Section 11 of the Federal Safety Appliance Act makes it unlawful for a common carrier to permit a car to be used on its line unless all cars are equipped with efficient hand brakes.
 Where an inefficient brake causes an injury the carrier in interstate commerce under the Safety Appliance Act cannot escape liability, and proof of negligence on the part of the railroad is unnecessary. (Karberg v. Southern Pacific Co., 10 Cal. App. 2d 234, 246 [52 P.2d 285]; Newkirk v. Los Angeles Junction Railway Co., 21 Cal. 2d 308 [131 P.2d 535].)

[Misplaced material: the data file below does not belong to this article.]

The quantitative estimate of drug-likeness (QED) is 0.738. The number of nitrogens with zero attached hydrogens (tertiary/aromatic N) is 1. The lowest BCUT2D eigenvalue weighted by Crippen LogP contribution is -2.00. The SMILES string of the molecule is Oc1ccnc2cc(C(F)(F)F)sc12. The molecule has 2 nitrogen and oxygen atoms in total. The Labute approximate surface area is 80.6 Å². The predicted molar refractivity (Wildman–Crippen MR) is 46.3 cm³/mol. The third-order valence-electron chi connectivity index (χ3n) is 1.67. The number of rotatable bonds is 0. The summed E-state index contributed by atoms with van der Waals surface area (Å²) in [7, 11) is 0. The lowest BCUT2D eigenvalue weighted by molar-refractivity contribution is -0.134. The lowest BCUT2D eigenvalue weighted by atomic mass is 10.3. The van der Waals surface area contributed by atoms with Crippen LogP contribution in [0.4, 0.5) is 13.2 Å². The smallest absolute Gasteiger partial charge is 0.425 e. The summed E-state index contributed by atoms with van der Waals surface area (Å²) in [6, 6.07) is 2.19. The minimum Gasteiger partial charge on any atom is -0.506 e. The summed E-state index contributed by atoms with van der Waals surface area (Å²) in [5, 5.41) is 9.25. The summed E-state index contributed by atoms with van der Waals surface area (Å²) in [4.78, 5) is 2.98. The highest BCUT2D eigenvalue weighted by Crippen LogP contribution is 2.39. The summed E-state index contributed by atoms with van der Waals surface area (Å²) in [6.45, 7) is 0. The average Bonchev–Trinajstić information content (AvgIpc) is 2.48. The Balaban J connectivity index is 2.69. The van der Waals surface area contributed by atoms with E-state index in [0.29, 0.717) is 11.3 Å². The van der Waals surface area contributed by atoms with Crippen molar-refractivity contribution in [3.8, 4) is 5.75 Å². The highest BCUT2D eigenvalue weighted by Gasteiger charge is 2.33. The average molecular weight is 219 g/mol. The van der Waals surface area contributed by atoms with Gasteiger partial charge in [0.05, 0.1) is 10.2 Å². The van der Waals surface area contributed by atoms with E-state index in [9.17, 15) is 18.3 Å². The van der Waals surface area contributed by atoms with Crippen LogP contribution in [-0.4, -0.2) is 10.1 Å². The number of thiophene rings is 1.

(1) In support of its contention that the evidence is insufficient to support the implied finding that the defective brake rigging was the proximate cause of the accident defendant has indulged in a lengthy essay to demonstrate that the defect in question was not the proximate cause of decedent's death, and that his act in attempting to adjust the defective brake rigging was "an abnormal, unexpected and unforeseeable reaction to the situation." It is contended that if the defect was the proximate cause of his death, his act was a risk which he assumed by his employment and that he was guilty of contributory negligence; that the defective brake rigging was a static condition when discovered by decedent; that he was under no obligation to go beneath the car to make the "repair"; that in proceeding as he did, he not only scorned the caution that a reasonably prudent man under similar circumstances would have observed but he violated a positive rule (No. 26) that had been adopted to assure his [60 Cal. App. 2d 818] safety and that obedience to the rule was his primary duty; that the taking of such voluntary affirmative action was the sole proximate cause of his injuries.